Mass trespass on Latrigg recalled
MEMBERS and friends of the Lakeland Dialect Society met at Thirlmere for the first meeting of the year.
Following lunch, everyone was welcomed by the chairman, Bryan Dawson, who told the meeting a request had been made that a dialect item be included at all meetings. He invited Mrs. Cynthia Nicholas to read her poem about the Helm Wind. President Ted Relph then gave a welcome.
The secretary informed members that all tickets for the performance of John Peel’s Awake at Theatre by the Lake, Keswick, were sold out, but that a second performance was planned for the following weekend, Saturday, 18th April, in Caldbeck village hall in aid of local charities.
The speaker was Roy Ellis, from Keswick, who gave an interesting presentation about the mass trespass of Latrigg. Mr. Ellis said he first became aware of the event through the late George Bott’s book on the history of Keswick. Although most present had heard about the trespass of Kinder Scout, few had heard of the Keswick trespasses which were much bigger, more successful and peaceful.
The man concerned about access along old footpaths was Canon Hardwicke Rawnsley, who became vicar of Crosthwaite, Keswick, in 1883. Rawnsley was already known as a great campaigner, having been involved with the protests against railway lines from Windermere to Ambleside, Honister to Braithwaite and up Ennerdale all these had been successful and he was considered to be a great defender of the Lake District.
The Keswick Footpath Preservation Association was set up and Canon Rawnsley became its president. It identified all the threatened footpaths. The association arranged to trespass and challenge the closures. Two on Latrigg, Spooning Green Lane and the Terrace, crossed land owned by the Spedding family, who lived at Windebrowe, and a path at Fawepark was an old corpse road which crossed the land of Mrs. Spencer Bell.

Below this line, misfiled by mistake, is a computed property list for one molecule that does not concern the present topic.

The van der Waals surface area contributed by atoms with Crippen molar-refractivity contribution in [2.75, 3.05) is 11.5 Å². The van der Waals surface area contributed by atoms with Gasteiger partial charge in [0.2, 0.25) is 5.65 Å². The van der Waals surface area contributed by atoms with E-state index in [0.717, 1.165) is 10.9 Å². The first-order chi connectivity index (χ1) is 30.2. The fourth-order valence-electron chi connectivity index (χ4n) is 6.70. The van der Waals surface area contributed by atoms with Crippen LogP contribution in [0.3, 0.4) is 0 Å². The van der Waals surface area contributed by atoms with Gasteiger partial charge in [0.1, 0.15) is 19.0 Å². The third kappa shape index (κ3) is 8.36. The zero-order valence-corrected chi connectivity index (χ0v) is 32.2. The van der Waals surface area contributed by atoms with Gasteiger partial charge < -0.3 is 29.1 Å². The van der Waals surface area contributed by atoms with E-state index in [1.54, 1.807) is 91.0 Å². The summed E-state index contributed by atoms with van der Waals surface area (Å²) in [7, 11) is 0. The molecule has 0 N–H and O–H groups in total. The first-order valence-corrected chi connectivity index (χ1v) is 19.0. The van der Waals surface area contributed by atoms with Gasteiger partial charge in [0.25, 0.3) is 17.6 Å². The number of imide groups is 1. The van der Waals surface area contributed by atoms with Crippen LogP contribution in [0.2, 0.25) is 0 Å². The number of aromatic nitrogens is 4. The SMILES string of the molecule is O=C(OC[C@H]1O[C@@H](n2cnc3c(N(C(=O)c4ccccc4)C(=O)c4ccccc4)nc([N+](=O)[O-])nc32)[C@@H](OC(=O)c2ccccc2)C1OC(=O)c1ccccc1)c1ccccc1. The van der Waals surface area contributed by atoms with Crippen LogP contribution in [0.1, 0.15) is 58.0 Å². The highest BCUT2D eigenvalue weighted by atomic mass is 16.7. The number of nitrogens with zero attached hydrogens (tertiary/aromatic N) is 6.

In 1887, a group of 20 people gathered at a blocked gate at Fawepark and Henry Irwin Jenkinson explained that they were challenging the closure and removed the obstacles, walked to the end of the path and back.
Later in the day they gathered at the entrance to the path up Latrigg, and found their way barred. Once again Mr. Jenkinson explained their intent, they removed the blockage and walked up Latrigg and back. These actions made no real difference.
Another meeting was held, where it was said that if people did not have access on these footpaths, the Lake District could not be considered the playground of England, and Keswick would suffer from loss of tourism. The press took up the story, and it became a national issue.
A Wednesday at the end of September, 1887, saw another trespass at Fawepark when 500 people and six wagonettes arrived, promised the landowner they would to do no damage and drove and walked along the route and back.
Mr. Jenkinson urged the protesters to gather again on the Saturday for a trespass on Latrigg. This time 2,000 gathered in Keswick, including Samuel Plimsoll. They accessed the path, at the summit they sang the National Anthem and they were back in Keswick by 6pm.
Miss Spedding issued writs for damages against the Keswick Footpath Preservation Association and the case was heard at Carlisle in July, 1888. The landowners stated that the paths should be used only by the landowners and their tenants, but 40 protesters testified that the paths had been used without hindrance, one witness being the son of the poet Robert Southey who had regularly used the paths as a boy.
The court sat for two days and then a compromise was reached that Spooning Green Lane be a public right of way and the Terrace remain private. This was seen to be a victory, and when the men returned to Keswick they were met by a brass band. Other landowners who had closed paths reopened them. The undoubted hero of the hour was Henry Irwin Jenkinson, who was instrumental in raising funds to purchase the land for Fitz Park, and is commemorated on the entrance gates.
As a regular walker on Latrigg, Mr. Ellis said that he gives thanks for the campaigners that made access possible. He ended his talk by discussing the trespass of Kinder Scout in 1932. This is well recorded because, by then, newspapers had pictures. On the day, 500 people trespassed and were met by 60 of the Duke of Devonshire’s gamekeepers.
There were scuffles, and arrests, all those taken to court receiving sentences of between two and six months. Still nothing changed about access and it took until 1952 to get all access routes open throughout the country.
Mr. Ellis was thanked by Mr. Dawson who said we should be thankful to the trespassers, for without them we would not have access to so many beautiful places in our country.